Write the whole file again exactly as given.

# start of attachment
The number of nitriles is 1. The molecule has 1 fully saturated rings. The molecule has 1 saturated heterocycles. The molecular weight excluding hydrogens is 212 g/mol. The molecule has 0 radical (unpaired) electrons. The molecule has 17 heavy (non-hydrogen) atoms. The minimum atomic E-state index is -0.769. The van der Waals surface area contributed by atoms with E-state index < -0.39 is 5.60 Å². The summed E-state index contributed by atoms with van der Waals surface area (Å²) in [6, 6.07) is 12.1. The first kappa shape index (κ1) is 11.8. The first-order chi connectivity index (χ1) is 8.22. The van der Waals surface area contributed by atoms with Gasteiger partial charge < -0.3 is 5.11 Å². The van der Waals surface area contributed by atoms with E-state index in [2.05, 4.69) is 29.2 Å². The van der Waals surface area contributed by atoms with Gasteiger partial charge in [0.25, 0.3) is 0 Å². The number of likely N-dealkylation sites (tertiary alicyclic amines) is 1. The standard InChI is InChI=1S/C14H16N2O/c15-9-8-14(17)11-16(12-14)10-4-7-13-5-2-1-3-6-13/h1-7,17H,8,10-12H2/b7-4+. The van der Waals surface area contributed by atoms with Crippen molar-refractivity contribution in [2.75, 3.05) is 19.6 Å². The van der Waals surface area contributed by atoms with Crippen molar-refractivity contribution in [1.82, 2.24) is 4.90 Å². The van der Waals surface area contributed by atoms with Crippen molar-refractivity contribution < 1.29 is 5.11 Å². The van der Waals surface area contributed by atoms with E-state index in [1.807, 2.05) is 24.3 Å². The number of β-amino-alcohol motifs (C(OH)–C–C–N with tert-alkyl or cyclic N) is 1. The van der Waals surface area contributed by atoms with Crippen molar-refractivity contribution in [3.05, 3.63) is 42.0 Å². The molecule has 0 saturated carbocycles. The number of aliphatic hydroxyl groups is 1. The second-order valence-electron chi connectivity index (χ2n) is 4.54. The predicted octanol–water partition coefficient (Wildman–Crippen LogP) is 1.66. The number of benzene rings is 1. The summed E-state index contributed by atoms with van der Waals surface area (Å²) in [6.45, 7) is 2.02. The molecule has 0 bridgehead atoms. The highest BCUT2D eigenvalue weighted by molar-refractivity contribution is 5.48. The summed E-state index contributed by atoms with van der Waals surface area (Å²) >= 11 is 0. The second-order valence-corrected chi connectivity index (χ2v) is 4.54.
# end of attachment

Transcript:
The number of nitriles is 1. The molecule has 1 fully saturated rings. The molecule has 1 saturated heterocycles. The molecular weight excluding hydrogens is 212 g/mol. The molecule has 0 radical (unpaired) electrons. The molecule has 17 heavy (non-hydrogen) atoms. The minimum atomic E-state index is -0.769. The van der Waals surface area contributed by atoms with E-state index < -0.39 is 5.60 Å². The summed E-state index contributed by atoms with van der Waals surface area (Å²) in [6, 6.07) is 12.1. The first kappa shape index (κ1) is 11.8. The first-order chi connectivity index (χ1) is 8.22. The van der Waals surface area contributed by atoms with Gasteiger partial charge < -0.3 is 5.11 Å². The van der Waals surface area contributed by atoms with E-state index in [2.05, 4.69) is 29.2 Å². The van der Waals surface area contributed by atoms with Gasteiger partial charge in [0.25, 0.3) is 0 Å². The number of likely N-dealkylation sites (tertiary alicyclic amines) is 1. The standard InChI is InChI=1S/C14H16N2O/c15-9-8-14(17)11-16(12-14)10-4-7-13-5-2-1-3-6-13/h1-7,17H,8,10-12H2/b7-4+. The van der Waals surface area contributed by atoms with Crippen molar-refractivity contribution in [2.75, 3.05) is 19.6 Å². The van der Waals surface area contributed by atoms with Crippen molar-refractivity contribution in [1.82, 2.24) is 4.90 Å². The van der Waals surface area contributed by atoms with Crippen molar-refractivity contribution < 1.29 is 5.11 Å². The van der Waals surface area contributed by atoms with E-state index in [1.807, 2.05) is 24.3 Å². The number of β-amino-alcohol motifs (C(OH)–C–C–N with tert-alkyl or cyclic N) is 1. The van der Waals surface area contributed by atoms with Crippen molar-refractivity contribution in [3.05, 3.63) is 42.0 Å². The molecule has 0 saturated carbocycles. The number of aliphatic hydroxyl groups is 1. The second-order valence-electron chi connectivity index (χ2n) is 4.54. The predicted octanol–water partition coefficient (Wildman–Crippen LogP) is 1.66. The number of benzene rings is 1. The summed E-state index contributed by atoms with van der Waals surface area (Å²) in [6.45, 7) is 2.02. The molecule has 0 bridgehead atoms. The highest BCUT2D eigenvalue weighted by molar-refractivity contribution is 5.48. The summed E-state index contributed by atoms with van der Waals surface area (Å²) >= 11 is 0. The second-order valence-corrected chi connectivity index (χ2v) is 4.54.